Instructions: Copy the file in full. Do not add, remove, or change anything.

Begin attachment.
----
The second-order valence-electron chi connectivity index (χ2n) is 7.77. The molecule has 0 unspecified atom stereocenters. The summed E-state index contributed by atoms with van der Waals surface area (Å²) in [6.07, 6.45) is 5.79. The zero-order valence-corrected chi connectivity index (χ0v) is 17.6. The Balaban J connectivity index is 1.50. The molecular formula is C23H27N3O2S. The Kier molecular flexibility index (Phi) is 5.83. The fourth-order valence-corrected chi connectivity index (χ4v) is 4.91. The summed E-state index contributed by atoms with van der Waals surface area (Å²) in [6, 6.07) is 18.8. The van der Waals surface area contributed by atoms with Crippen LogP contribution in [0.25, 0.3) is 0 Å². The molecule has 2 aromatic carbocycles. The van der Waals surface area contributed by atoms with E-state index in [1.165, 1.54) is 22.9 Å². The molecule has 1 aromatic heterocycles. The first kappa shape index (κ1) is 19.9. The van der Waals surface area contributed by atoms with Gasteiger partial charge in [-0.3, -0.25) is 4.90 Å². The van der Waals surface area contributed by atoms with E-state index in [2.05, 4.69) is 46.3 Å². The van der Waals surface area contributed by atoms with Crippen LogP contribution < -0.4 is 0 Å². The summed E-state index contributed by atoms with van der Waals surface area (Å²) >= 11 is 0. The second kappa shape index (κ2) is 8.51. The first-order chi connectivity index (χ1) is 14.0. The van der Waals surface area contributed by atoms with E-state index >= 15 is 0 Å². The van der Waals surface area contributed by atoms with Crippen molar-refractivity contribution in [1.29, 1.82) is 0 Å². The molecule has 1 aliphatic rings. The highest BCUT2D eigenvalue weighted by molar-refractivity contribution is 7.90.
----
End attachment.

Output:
The second-order valence-electron chi connectivity index (χ2n) is 7.77. The molecule has 0 unspecified atom stereocenters. The summed E-state index contributed by atoms with van der Waals surface area (Å²) in [6.07, 6.45) is 5.79. The zero-order valence-corrected chi connectivity index (χ0v) is 17.6. The Balaban J connectivity index is 1.50. The molecular formula is C23H27N3O2S. The Kier molecular flexibility index (Phi) is 5.83. The fourth-order valence-corrected chi connectivity index (χ4v) is 4.91. The summed E-state index contributed by atoms with van der Waals surface area (Å²) in [6, 6.07) is 18.8. The van der Waals surface area contributed by atoms with Crippen LogP contribution in [0.25, 0.3) is 0 Å². The molecule has 2 aromatic carbocycles. The van der Waals surface area contributed by atoms with E-state index in [1.165, 1.54) is 22.9 Å². The molecule has 1 aromatic heterocycles. The first kappa shape index (κ1) is 19.9. The van der Waals surface area contributed by atoms with Gasteiger partial charge in [-0.3, -0.25) is 4.90 Å². The van der Waals surface area contributed by atoms with E-state index in [2.05, 4.69) is 46.3 Å². The van der Waals surface area contributed by atoms with Crippen LogP contribution < -0.4 is 0 Å². The summed E-state index contributed by atoms with van der Waals surface area (Å²) >= 11 is 0. The second kappa shape index (κ2) is 8.51. The first-order chi connectivity index (χ1) is 14.0. The van der Waals surface area contributed by atoms with E-state index >= 15 is 0 Å². The van der Waals surface area contributed by atoms with Crippen molar-refractivity contribution in [1.29, 1.82) is 0 Å². The molecule has 1 aliphatic rings. The highest BCUT2D eigenvalue weighted by molar-refractivity contribution is 7.90.